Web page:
3. Druckman, James; Green, Donald; Kuklinski, James; et al., eds. (2011). Cambridge Handbook of Experimental Political Science. New York: Cambridge University Press. ISBN   978-0-521-17455-8.
  4. Lowell, A. Lawrence. 1910. "The Physiology of Politics." American Political Science Review 4: 1–15.
  5. Bureau of Labor Statistics, U.S. Department of Labor. "How to Become a Political Scientist" . Retrieved 13 September 2016.
  6. Kim Quaile Hill, "In Search of General Theory," Journal of Politics74 (October 2012), 917–31.
  7. Acemoglu D., Robinson J.A. "A theory of political transitions." American Economic Review. 2001 Sep 1:938–63.
  8. McClelland C.A. "The Anticipation of International Crises: Prospects for Theory and Research." International Studies Quarterly, Vol. 21, No. 1, Special Issue on International Crisis: Progress and Prospects for Applied Forecasting and Management (March 1977), pp. 15–38
  9. Scheffer M., Carpenter S.R., Lenton T.M., Bascompte J., Brock W., Dakos V., Van De Koppel J., Van De Leemput I.A., Levin S.A., Van Nes E.H., Pascual M. "Anticipating critical transitions." Science. 2012 Oct 19; 338(6105):344–48.
  10. Gorban, A.N.; Smirnova, E.V.; Tyukina, T.A. (August 2010). "Correlations, risk and crisis: From physiology to finance". Physica A: Statistical Mechanics and Its Applications. 389 (16): 3193–217. arXiv: 0905.0129 . Bibcode:2010PhyA..389.3193G. doi:10.1016/j.physa.2010.03.035.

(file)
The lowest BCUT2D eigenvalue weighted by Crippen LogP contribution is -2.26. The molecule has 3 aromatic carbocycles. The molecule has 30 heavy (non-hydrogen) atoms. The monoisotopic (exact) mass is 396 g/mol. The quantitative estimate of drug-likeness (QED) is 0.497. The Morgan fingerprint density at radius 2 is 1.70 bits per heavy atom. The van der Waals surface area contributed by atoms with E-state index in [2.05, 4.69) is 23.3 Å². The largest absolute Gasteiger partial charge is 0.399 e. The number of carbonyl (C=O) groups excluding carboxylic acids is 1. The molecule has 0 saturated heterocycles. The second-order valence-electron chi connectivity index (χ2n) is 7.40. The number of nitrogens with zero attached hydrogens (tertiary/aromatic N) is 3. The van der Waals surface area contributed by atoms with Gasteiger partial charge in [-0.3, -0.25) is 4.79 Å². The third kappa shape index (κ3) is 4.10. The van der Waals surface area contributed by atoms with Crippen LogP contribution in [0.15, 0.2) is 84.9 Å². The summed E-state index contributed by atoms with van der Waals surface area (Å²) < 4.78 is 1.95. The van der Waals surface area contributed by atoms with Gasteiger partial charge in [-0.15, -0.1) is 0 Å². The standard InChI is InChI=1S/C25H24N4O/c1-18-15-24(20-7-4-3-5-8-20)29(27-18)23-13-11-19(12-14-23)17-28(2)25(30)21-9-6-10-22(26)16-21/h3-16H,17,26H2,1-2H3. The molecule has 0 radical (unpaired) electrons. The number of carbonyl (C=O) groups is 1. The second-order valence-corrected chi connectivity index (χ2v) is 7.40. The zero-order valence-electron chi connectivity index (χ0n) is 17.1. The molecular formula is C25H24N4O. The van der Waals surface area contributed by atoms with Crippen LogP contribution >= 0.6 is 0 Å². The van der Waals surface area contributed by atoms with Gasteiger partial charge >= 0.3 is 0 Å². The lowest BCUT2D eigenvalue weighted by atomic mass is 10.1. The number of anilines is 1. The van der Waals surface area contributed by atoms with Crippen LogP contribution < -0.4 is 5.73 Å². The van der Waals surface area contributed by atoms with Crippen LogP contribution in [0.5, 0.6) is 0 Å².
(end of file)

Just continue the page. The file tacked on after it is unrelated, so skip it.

11. Rybnikov, S.R.; Rybnikova, N.A.; Portnov, B.A. (March 2017). "Public fears in Ukrainian society: Are crises predictable?". Psychology & Developing Societies. 29 (1): 98–123. doi:10.1177/0971333616689398.
  12. Kuran T. "Sparks and prairie fires: A theory of unanticipated political revolution." Public Choice, Vol. 61, No. 1 (April 1989), pp. 41–74
  13. Political Science in Russia: Institutionalization of the Discipline and Development of the Professional Community
  14. Perestroika!: The Raucous Rebellion in Political Science. Yale University Press. 30 September 2005. ISBN   978-0-300-13020-1.
  15. Michael Bang Petersen. "The evolutionary psychology of mass politics". In Roberts, S.C. (2011). Roberts, S. Craig (ed.). Applied Evolutionary Psychology. Oxford University Press. doi:10.1093/acprof:oso/9780199586073.001.0001. ISBN   978-0-19-958607-3.